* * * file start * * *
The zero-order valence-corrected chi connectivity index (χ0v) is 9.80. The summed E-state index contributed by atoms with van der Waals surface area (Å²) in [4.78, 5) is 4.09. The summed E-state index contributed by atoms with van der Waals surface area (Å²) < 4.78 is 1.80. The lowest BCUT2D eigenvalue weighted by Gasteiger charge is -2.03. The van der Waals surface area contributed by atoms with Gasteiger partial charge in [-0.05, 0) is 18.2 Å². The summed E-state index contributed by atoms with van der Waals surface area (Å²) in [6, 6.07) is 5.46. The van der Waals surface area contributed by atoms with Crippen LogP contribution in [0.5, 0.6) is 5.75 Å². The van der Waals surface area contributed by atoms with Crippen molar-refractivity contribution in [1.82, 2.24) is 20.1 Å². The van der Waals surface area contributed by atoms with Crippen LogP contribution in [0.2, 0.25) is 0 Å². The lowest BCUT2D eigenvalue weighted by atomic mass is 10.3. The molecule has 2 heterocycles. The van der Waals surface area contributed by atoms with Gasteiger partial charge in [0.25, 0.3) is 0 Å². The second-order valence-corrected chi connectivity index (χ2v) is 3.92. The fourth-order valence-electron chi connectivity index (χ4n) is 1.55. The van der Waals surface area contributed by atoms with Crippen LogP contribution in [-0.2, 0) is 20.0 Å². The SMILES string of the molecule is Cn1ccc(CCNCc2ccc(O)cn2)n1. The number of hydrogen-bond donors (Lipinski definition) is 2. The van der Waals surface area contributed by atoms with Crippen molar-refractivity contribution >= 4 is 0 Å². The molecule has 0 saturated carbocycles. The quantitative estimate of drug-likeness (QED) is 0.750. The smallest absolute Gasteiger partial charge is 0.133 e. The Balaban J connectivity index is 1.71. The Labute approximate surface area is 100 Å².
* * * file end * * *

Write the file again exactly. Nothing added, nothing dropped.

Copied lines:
The zero-order valence-corrected chi connectivity index (χ0v) is 9.80. The summed E-state index contributed by atoms with van der Waals surface area (Å²) in [4.78, 5) is 4.09. The summed E-state index contributed by atoms with van der Waals surface area (Å²) < 4.78 is 1.80. The lowest BCUT2D eigenvalue weighted by Gasteiger charge is -2.03. The van der Waals surface area contributed by atoms with Gasteiger partial charge in [-0.05, 0) is 18.2 Å². The summed E-state index contributed by atoms with van der Waals surface area (Å²) in [6, 6.07) is 5.46. The van der Waals surface area contributed by atoms with Crippen LogP contribution in [0.5, 0.6) is 5.75 Å². The van der Waals surface area contributed by atoms with Crippen molar-refractivity contribution in [1.82, 2.24) is 20.1 Å². The van der Waals surface area contributed by atoms with Crippen LogP contribution in [0.2, 0.25) is 0 Å². The lowest BCUT2D eigenvalue weighted by atomic mass is 10.3. The molecule has 2 heterocycles. The van der Waals surface area contributed by atoms with Gasteiger partial charge in [0.25, 0.3) is 0 Å². The second-order valence-corrected chi connectivity index (χ2v) is 3.92. The fourth-order valence-electron chi connectivity index (χ4n) is 1.55. The van der Waals surface area contributed by atoms with Crippen LogP contribution in [-0.2, 0) is 20.0 Å². The SMILES string of the molecule is Cn1ccc(CCNCc2ccc(O)cn2)n1. The number of hydrogen-bond donors (Lipinski definition) is 2. The van der Waals surface area contributed by atoms with Crippen molar-refractivity contribution >= 4 is 0 Å². The molecule has 0 saturated carbocycles. The quantitative estimate of drug-likeness (QED) is 0.750. The smallest absolute Gasteiger partial charge is 0.133 e. The Balaban J connectivity index is 1.71. The Labute approximate surface area is 100 Å².